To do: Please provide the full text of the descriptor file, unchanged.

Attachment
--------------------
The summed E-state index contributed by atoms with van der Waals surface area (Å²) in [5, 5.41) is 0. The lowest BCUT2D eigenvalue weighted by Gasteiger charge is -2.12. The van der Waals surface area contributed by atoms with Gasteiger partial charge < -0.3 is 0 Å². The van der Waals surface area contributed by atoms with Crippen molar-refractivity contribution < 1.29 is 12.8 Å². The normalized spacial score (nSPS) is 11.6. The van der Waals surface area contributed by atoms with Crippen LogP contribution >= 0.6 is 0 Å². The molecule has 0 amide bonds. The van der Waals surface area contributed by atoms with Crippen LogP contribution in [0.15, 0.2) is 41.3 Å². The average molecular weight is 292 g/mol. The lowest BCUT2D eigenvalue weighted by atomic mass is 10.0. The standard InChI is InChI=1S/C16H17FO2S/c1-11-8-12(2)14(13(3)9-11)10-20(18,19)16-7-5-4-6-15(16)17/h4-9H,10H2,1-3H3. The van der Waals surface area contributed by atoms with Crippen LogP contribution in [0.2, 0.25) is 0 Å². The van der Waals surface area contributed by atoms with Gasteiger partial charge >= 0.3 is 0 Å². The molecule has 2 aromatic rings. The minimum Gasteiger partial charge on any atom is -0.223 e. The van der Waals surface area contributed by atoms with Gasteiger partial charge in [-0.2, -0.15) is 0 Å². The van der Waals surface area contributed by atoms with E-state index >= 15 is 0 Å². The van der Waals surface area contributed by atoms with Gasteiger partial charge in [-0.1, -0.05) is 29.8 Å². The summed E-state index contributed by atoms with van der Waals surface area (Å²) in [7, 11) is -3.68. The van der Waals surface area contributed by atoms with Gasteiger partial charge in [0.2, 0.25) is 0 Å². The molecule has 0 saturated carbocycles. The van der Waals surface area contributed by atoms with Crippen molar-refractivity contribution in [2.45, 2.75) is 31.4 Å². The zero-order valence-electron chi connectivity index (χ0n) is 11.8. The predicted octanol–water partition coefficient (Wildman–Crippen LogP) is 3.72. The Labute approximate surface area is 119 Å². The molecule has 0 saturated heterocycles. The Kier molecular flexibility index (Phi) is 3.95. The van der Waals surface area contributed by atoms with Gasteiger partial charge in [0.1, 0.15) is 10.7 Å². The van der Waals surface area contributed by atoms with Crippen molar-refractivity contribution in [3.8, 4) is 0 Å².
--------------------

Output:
The summed E-state index contributed by atoms with van der Waals surface area (Å²) in [5, 5.41) is 0. The lowest BCUT2D eigenvalue weighted by Gasteiger charge is -2.12. The van der Waals surface area contributed by atoms with Gasteiger partial charge < -0.3 is 0 Å². The van der Waals surface area contributed by atoms with Crippen molar-refractivity contribution < 1.29 is 12.8 Å². The normalized spacial score (nSPS) is 11.6. The van der Waals surface area contributed by atoms with Crippen LogP contribution >= 0.6 is 0 Å². The molecule has 0 amide bonds. The van der Waals surface area contributed by atoms with Crippen LogP contribution in [0.15, 0.2) is 41.3 Å². The average molecular weight is 292 g/mol. The lowest BCUT2D eigenvalue weighted by atomic mass is 10.0. The standard InChI is InChI=1S/C16H17FO2S/c1-11-8-12(2)14(13(3)9-11)10-20(18,19)16-7-5-4-6-15(16)17/h4-9H,10H2,1-3H3. The van der Waals surface area contributed by atoms with Crippen LogP contribution in [0.2, 0.25) is 0 Å². The van der Waals surface area contributed by atoms with Gasteiger partial charge >= 0.3 is 0 Å². The molecule has 2 aromatic rings. The minimum Gasteiger partial charge on any atom is -0.223 e. The van der Waals surface area contributed by atoms with Gasteiger partial charge in [-0.2, -0.15) is 0 Å². The van der Waals surface area contributed by atoms with E-state index >= 15 is 0 Å². The van der Waals surface area contributed by atoms with Gasteiger partial charge in [-0.1, -0.05) is 29.8 Å². The summed E-state index contributed by atoms with van der Waals surface area (Å²) in [7, 11) is -3.68. The van der Waals surface area contributed by atoms with Gasteiger partial charge in [0.2, 0.25) is 0 Å². The molecule has 0 saturated carbocycles. The van der Waals surface area contributed by atoms with Crippen molar-refractivity contribution in [2.45, 2.75) is 31.4 Å². The zero-order valence-electron chi connectivity index (χ0n) is 11.8. The predicted octanol–water partition coefficient (Wildman–Crippen LogP) is 3.72. The Labute approximate surface area is 119 Å². The molecule has 0 saturated heterocycles. The Kier molecular flexibility index (Phi) is 3.95. The van der Waals surface area contributed by atoms with Gasteiger partial charge in [0.1, 0.15) is 10.7 Å². The van der Waals surface area contributed by atoms with Crippen molar-refractivity contribution in [3.8, 4) is 0 Å².